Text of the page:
Hello to all incoming seventh graders! Here’s an easy list of tips for you to follow to have an awesome seventh grade year.
1. Bring at least two pencils to your classes. You might lose one, and your teachers will be annoyed if you don’t have a pencil. The same thing applies with notebook paper.
2. Don’t go to your locker after every class. This wastes a lot of time, and you can carry two things at once.
3. Avoid buying lunch on the first day of school. Although school lunch is really good in middle school, the lines are really long, so on the first day it’s better to skip the wait.
4. Finish your homework the afternoon or night before it’s due. It’s not a good idea to count on first period for time to get your homework done, and you will probably be too distracted to finish it anyway.
5. Choose electives that you will like(or that you will have friends in). It’s not fun to be stuck in a boring class for a semester— or a year.
This poem I wrote is in a parallel structure to “The Shark” by Edwin John Pratt. Picture by: Bart Heird via Compfight
Her body was strong
And striped: orange-black
And as she ran back to her pack
And glanced into the undergrowth,
Where she had heard the faintest scuffle.
And saw a little furry tail retreating,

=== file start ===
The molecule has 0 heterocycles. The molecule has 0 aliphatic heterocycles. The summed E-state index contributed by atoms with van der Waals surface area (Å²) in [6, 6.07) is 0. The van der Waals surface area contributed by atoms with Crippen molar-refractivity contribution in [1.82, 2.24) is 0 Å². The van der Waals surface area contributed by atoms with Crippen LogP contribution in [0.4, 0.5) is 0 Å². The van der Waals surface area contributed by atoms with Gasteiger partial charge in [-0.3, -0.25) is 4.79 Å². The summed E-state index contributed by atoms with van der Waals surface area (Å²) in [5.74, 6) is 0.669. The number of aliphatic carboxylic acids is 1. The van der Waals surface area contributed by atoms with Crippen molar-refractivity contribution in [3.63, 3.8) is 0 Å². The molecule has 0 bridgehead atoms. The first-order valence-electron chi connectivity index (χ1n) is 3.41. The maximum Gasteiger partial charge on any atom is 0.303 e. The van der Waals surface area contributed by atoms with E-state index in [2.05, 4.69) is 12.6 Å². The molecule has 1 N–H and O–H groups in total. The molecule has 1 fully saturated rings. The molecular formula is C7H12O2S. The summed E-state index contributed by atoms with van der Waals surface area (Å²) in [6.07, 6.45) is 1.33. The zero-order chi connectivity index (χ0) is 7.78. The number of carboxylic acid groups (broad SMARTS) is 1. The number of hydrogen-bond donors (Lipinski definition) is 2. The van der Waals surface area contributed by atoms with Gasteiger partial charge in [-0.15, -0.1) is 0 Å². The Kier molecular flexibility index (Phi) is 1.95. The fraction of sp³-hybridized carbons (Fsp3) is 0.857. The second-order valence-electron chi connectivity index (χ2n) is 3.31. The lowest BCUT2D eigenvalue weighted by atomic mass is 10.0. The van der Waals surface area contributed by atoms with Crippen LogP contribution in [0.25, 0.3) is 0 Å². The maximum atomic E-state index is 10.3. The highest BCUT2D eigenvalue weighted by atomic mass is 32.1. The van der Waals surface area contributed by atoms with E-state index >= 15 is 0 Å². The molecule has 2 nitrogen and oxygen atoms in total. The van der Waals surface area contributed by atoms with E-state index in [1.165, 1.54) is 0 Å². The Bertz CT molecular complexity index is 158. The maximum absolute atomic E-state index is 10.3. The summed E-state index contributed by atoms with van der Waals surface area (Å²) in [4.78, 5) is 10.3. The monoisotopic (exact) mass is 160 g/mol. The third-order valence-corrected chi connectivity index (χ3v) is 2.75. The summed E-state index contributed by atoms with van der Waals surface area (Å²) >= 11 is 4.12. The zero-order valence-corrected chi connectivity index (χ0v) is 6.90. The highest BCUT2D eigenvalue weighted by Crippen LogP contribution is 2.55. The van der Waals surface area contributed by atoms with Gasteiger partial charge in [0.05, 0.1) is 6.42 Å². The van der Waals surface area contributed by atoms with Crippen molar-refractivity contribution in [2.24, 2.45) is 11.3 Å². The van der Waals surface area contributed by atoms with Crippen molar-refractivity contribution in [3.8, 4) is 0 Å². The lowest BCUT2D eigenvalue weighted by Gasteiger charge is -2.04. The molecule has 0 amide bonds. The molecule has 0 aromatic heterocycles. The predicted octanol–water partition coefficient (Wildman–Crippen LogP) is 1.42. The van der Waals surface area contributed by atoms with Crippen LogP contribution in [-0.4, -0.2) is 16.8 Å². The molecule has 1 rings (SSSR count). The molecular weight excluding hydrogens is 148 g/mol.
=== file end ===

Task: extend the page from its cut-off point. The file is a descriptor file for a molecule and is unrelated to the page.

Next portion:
And two little furry paws scampering,
And a pair of frightened eyes watching.
Then she crept closer,
with her tail flicking back and forth
she stalked– the mysterious hunter.
Strong, sleek, striped,
Part neither– for she is the most powerful animal in the jungle.
Fresh sand like a piece of blank paper,
Sun peeking over the edge of the edge of the ocean,
Wind spraying sand into the air.
Waves like a wrinkled blue blanket;
Rushing up to meet the beach
Then running back into the deep sea.
A morning by the ocean.
I like the personification that’s in this poem. There are also several smilies and metaphors that make the poem have lots of imagery, and it helps me visualize the beach early in the morning. The mood of this poem is also the calm mood of the beach.
Poem written by me. Picture by: Andrii Slonchak via Compfight
Whether you’re looking for an adventure, a vacation spot, or a place to hang out, you should visit these cool Texas attractions.
Rudy’s is the best casual dinner place you’ll find in Texas. They have amazing Bar-B-Q and breakfast tacos, as well as a fun theme in their restaurant.
Located in San Antonio and lined with shops, restaurants, and hotels, The Riverwalk has something for everyone. Sidewalks by the river are packed with cool places to hang out, as well as riverboat stops.
HORSESHOE BAY RESORT
Looking for a fun, relaxing place to chill on a weekend or vacation? Horseshoe Bay Resort, in Marble Falls, is the place to do so. On the resort grounds, there’s mini golf, three pools, and lakeside condos.
Pictures By: James Whitesmith via Compfight Michael Wallace via Compfight Jon Fingas via Compfight
Over the weekend, I went to engineering day on UT’s campus. The entire four hours I was there was packed with awesome exhibits and interesting projects. My favorite part was a chemistry demo that a professor did.
“BANG!”One balloon exploded. “BANG!”A second balloon exploded. “BANG!”A third balloon exploded. That was the beginning of the presentation.